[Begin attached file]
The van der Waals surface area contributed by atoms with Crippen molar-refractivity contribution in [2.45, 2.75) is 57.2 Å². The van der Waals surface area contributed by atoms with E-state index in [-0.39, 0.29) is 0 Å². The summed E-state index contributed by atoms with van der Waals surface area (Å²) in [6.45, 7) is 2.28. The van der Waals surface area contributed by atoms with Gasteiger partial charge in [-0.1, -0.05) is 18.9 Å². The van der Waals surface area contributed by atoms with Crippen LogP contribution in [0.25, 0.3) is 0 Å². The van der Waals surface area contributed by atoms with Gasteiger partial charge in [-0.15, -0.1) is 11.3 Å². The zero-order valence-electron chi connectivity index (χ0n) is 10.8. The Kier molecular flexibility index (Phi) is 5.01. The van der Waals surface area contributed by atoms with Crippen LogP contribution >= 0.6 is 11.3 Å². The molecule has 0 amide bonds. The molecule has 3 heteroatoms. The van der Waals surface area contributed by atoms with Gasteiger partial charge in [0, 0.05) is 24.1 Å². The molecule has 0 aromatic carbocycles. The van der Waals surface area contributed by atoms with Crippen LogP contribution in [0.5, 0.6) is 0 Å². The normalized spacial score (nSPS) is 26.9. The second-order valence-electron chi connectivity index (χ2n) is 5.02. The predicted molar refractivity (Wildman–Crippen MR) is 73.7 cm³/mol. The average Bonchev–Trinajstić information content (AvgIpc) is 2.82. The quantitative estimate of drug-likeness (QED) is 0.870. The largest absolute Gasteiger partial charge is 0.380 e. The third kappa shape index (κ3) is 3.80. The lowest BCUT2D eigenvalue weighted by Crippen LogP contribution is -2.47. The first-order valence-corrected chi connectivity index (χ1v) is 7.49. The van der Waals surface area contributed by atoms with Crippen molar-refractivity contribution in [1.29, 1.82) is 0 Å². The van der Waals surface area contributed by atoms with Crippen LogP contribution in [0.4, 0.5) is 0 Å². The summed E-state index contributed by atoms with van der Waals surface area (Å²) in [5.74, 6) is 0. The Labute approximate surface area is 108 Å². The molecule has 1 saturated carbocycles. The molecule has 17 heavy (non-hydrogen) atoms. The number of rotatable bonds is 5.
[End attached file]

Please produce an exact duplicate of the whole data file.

The van der Waals surface area contributed by atoms with Crippen molar-refractivity contribution in [2.45, 2.75) is 57.2 Å². The van der Waals surface area contributed by atoms with E-state index in [-0.39, 0.29) is 0 Å². The summed E-state index contributed by atoms with van der Waals surface area (Å²) in [6.45, 7) is 2.28. The van der Waals surface area contributed by atoms with Gasteiger partial charge in [-0.1, -0.05) is 18.9 Å². The van der Waals surface area contributed by atoms with Crippen LogP contribution in [0.25, 0.3) is 0 Å². The van der Waals surface area contributed by atoms with Gasteiger partial charge in [-0.15, -0.1) is 11.3 Å². The zero-order valence-electron chi connectivity index (χ0n) is 10.8. The Kier molecular flexibility index (Phi) is 5.01. The van der Waals surface area contributed by atoms with Crippen LogP contribution >= 0.6 is 11.3 Å². The molecule has 0 amide bonds. The molecule has 3 heteroatoms. The van der Waals surface area contributed by atoms with Gasteiger partial charge in [0, 0.05) is 24.1 Å². The molecule has 0 aromatic carbocycles. The van der Waals surface area contributed by atoms with Crippen LogP contribution in [0.5, 0.6) is 0 Å². The normalized spacial score (nSPS) is 26.9. The second-order valence-electron chi connectivity index (χ2n) is 5.02. The predicted molar refractivity (Wildman–Crippen MR) is 73.7 cm³/mol. The average Bonchev–Trinajstić information content (AvgIpc) is 2.82. The quantitative estimate of drug-likeness (QED) is 0.870. The largest absolute Gasteiger partial charge is 0.380 e. The third kappa shape index (κ3) is 3.80. The lowest BCUT2D eigenvalue weighted by Crippen LogP contribution is -2.47. The first-order valence-corrected chi connectivity index (χ1v) is 7.49. The van der Waals surface area contributed by atoms with Crippen molar-refractivity contribution in [1.29, 1.82) is 0 Å². The van der Waals surface area contributed by atoms with Crippen LogP contribution in [0.4, 0.5) is 0 Å². The summed E-state index contributed by atoms with van der Waals surface area (Å²) in [5.74, 6) is 0. The Labute approximate surface area is 108 Å². The molecule has 1 saturated carbocycles. The molecule has 17 heavy (non-hydrogen) atoms. The number of rotatable bonds is 5.